By Michael E. Miller
By Allie Conti
By David Villano
By Jose D. Duran
By Michael E. Miller
By Allie Conti
By Kyle Swenson
By Luther Campbell
Editor's note: This is the second of two parts. Read the first in our online archives.
It's 1:30 p.m. Monday, July 17, and Pinkie Braddy waits nervously on a bench in Judge Leonard E. Glick's courtroom at the Richard E. Gerstein Justice Building. In a few minutes, the 84-year-old mother will be able to see her son Harrel when he enters in shackles. It will be as much contact as they've had since he was jailed on murder and kidnapping charges in November 1998. "A mother loves her son, and that's all I have to say about this," Pinkie comments in a low voice.
The prisoner's chains clank in a waiting area adjacent to the courtroom. He's coming. A door opens. Two jailers escort the well-built 57-year-old to the jury box. Wearing a red prison uniform, an emotionless Braddy looks over at his mother.
Pinkie waves and offers a quick smile.
After eight years and ten attorneys, Braddy is finally scheduled to stand trial October 10. Prosecutors are seeking the death penalty. They allege he abducted Shandelle Maycock and her five-year-old daughter from their Miami home, beat them, and left both for dead in a remote area near the Broward-Palm Beach county line. Maycock survived the attack. Her daughter was found floating in a murky canal in the Everglades. Her skull had been crushed, and alligators had ripped apart her lifeless body.
It all began in fall 1998. Because of Florida's overcrowded prison system, authorities had freed Braddy after he served less than half of a 30-year prison sentence for the kidnapping and attempted murder of a Miami-Dade jailer in 1984. Braddy was living with his 49-year-old wife Cyteria and their four children in a three-bedroom house in Carol City. They all shared a 1995 Dodge Neon, and every morning Cyteria would drop off her husband at Miami International Airport, where he worked construction. At six feet and 220 pounds, Braddy seemed an ideal employee: an incredibly strong, tireless worker with an expertise in bricklaying.
Every Sunday he and his family attended services at the Panorama Christian Center in Hialeah. That's where he met Maycock, an attractive 22-year-old African-American single mother who lived in a small studio apartment in Miami with her five-year-old daughter Quatisha. Maycock first became friendly with Braddy's wife at church functions. When the younger woman said she was having difficulty fixing things around her apartment, Cyteria volunteered her husband.
Soon Braddy began to arrive at Maycock's place unannounced. He wanted to be more than just helpful. He wanted a relationship.
She rejected him. But Braddy was persistent, according to Maycock. Braddy has pleaded not guilty but has not told his story.
One night in October 1998, about a month before the alleged murder, Braddy arrived at Maycock's apartment. He insisted on spending the night. "She said she did not invite him there," Miami-Dade Homicide Det. Salvatore Garafalo recalled in a deposition. "He told her he was going to stay there. They split the sofa bed."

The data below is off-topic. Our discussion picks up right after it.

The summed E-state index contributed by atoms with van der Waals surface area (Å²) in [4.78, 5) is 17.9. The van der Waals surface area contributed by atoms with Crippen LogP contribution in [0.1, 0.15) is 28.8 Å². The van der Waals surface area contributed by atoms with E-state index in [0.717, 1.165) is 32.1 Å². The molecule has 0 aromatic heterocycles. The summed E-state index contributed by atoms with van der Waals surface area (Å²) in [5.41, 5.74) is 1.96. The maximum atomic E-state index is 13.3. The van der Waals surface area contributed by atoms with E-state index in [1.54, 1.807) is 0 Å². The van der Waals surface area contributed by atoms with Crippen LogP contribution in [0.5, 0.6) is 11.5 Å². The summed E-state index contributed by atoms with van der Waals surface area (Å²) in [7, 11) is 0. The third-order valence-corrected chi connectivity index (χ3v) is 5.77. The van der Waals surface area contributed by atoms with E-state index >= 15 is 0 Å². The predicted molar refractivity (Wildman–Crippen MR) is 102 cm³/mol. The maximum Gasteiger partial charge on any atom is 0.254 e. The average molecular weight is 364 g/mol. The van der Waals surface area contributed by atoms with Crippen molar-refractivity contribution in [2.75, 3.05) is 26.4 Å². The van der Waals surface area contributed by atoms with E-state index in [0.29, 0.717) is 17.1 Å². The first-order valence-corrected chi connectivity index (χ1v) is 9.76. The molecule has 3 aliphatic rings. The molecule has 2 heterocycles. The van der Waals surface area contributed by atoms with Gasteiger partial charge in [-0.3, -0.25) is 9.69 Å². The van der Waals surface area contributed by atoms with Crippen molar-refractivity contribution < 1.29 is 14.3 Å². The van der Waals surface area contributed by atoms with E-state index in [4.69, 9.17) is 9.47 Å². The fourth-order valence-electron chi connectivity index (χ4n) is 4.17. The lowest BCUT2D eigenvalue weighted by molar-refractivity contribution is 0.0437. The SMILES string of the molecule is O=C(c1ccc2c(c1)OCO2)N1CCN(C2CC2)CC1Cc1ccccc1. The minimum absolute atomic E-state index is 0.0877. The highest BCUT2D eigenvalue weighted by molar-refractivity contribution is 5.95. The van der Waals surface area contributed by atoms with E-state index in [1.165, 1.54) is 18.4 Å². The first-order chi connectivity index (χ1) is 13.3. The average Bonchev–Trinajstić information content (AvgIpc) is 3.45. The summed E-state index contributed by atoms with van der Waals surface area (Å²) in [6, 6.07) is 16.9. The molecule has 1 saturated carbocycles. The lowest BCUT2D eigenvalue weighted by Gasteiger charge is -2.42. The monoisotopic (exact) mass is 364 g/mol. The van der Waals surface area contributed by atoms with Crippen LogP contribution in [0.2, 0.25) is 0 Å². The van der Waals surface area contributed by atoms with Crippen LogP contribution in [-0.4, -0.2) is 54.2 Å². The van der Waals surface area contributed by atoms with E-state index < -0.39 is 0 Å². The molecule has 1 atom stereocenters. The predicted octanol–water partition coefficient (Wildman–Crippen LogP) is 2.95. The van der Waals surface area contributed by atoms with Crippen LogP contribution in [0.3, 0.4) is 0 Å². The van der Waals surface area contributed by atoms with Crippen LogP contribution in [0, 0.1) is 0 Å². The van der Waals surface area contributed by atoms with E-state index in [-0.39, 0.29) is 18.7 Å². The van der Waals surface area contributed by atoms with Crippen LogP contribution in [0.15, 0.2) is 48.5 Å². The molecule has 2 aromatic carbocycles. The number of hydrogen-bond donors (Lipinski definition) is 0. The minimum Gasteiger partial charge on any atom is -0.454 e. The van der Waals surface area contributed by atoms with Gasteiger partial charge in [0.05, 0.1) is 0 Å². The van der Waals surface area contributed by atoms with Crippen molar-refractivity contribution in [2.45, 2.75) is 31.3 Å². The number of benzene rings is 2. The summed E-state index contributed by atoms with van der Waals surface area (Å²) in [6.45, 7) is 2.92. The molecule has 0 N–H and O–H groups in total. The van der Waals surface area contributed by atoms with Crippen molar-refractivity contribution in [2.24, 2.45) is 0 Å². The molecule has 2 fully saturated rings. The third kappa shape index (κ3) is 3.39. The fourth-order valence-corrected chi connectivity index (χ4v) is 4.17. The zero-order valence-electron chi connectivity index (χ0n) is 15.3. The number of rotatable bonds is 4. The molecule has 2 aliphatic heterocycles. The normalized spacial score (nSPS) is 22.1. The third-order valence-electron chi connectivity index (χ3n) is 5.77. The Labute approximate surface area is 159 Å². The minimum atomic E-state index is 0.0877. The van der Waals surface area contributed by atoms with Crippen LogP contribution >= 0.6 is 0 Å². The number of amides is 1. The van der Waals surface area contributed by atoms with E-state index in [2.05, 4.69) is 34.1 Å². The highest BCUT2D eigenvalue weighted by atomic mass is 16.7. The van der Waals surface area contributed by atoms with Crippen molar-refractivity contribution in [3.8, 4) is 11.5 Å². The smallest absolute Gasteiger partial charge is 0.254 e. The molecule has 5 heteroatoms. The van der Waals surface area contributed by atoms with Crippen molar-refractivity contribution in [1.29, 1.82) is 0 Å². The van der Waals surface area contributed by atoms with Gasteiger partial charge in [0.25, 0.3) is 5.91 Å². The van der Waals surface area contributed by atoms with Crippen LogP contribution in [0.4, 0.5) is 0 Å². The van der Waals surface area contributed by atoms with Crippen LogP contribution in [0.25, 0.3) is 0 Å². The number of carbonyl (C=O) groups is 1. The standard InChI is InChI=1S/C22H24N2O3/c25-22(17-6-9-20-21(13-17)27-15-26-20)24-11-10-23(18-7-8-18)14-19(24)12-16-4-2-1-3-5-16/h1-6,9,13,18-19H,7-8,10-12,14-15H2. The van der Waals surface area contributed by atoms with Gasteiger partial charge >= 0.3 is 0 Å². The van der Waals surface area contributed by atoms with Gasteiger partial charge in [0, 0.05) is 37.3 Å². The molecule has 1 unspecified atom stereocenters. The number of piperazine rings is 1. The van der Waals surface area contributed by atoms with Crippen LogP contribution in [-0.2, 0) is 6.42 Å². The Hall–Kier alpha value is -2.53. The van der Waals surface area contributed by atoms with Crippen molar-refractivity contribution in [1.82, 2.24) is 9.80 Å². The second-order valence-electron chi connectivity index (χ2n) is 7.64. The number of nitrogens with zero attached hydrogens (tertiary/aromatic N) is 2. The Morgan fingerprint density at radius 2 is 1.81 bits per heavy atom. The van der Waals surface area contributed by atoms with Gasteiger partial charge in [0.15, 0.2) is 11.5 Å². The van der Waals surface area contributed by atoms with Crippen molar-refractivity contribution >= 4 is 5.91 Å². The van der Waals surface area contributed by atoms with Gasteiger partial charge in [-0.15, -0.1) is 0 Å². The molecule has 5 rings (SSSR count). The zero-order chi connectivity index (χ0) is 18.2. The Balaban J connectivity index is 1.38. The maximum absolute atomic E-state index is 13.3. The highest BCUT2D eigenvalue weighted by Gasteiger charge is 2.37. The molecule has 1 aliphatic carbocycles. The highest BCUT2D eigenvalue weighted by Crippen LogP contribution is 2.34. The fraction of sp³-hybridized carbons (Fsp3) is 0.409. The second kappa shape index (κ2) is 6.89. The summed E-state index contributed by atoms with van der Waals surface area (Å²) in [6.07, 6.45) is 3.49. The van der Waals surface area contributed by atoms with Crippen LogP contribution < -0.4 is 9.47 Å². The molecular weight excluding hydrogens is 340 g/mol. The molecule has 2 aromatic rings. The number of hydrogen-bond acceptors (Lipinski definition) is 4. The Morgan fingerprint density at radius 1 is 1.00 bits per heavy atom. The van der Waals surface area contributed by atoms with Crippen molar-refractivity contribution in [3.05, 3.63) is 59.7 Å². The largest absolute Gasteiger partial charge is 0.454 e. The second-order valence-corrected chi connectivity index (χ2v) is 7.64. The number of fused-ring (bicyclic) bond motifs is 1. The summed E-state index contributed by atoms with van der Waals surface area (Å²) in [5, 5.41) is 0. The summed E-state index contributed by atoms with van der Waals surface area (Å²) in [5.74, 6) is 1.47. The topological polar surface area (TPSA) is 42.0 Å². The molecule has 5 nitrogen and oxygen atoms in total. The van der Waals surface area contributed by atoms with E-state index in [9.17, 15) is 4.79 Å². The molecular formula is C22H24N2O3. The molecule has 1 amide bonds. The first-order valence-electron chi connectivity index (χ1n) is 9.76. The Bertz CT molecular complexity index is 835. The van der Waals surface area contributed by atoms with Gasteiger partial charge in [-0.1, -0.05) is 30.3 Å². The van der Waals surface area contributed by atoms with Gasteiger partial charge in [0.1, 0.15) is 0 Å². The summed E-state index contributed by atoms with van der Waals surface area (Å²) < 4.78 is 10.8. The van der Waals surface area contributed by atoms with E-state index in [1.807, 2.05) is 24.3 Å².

Braddy wore boxer shorts and a T-shirt, Maycock a nightgown. The young woman placed pillows between their bodies.
Nothing happened that night on the sofa. But that didn't deter Braddy from pursuing the much younger woman.
On Friday, November 6, 1998, Maycock asked Braddy for a favor: She needed a ride that evening to her mother's house to pick up Quatisha. Braddy was happy to oblige. That day his father Joe had rented a brand-new Lincoln Town Car for his son. Braddy explained to his wife he needed the extra car for the weekend.
"With the one car and with everyone having something to do, it would have been difficult for him to go to the [church] meeting," Cyteria told investigators.
That evening, after work at MIA, Braddy was in a hurry to leave the house, his wife remembered. He showered and changed. "I knew he had talked to his father about getting the rental, and I think he had made arrangements to go [to the car lot] so they could go and get it," she said.
Wearing black pants, a gray shirt, and black loafers, Braddy left his father and drove the rented Lincoln alone to Maycock's apartment. He and Maycock then traveled to her mother's house, where they picked up Quatisha. When they loaded her into the back seat of the Town Car, the little girl was wearing Care Bear pajamas.
It was nearing midnight when they returned to the apartment. Braddy insisted on coming inside, Maycock said. Braddy later told police he never pursued a romantic relationship with Maycock claiming he was not excited by the "thing between her legs" though the accused killer had trouble sticking to one story when interrogated.
Once inside the apartment, according to Maycock's version of events, the phone rang. She answered. It was the brother of Quatisha's father. They argued for a few minutes. She hung up.
Maycock asked Braddy to leave. "I have a friend coming over," she told him.
Braddy began yelling. She shouted back. Suddenly he lunged at her, punching her and pushing her to the floor. Braddy grabbed her by the neck just as he had the Miami-Dade jailer fourteen years earlier and strangled the young mother to unconsciousness.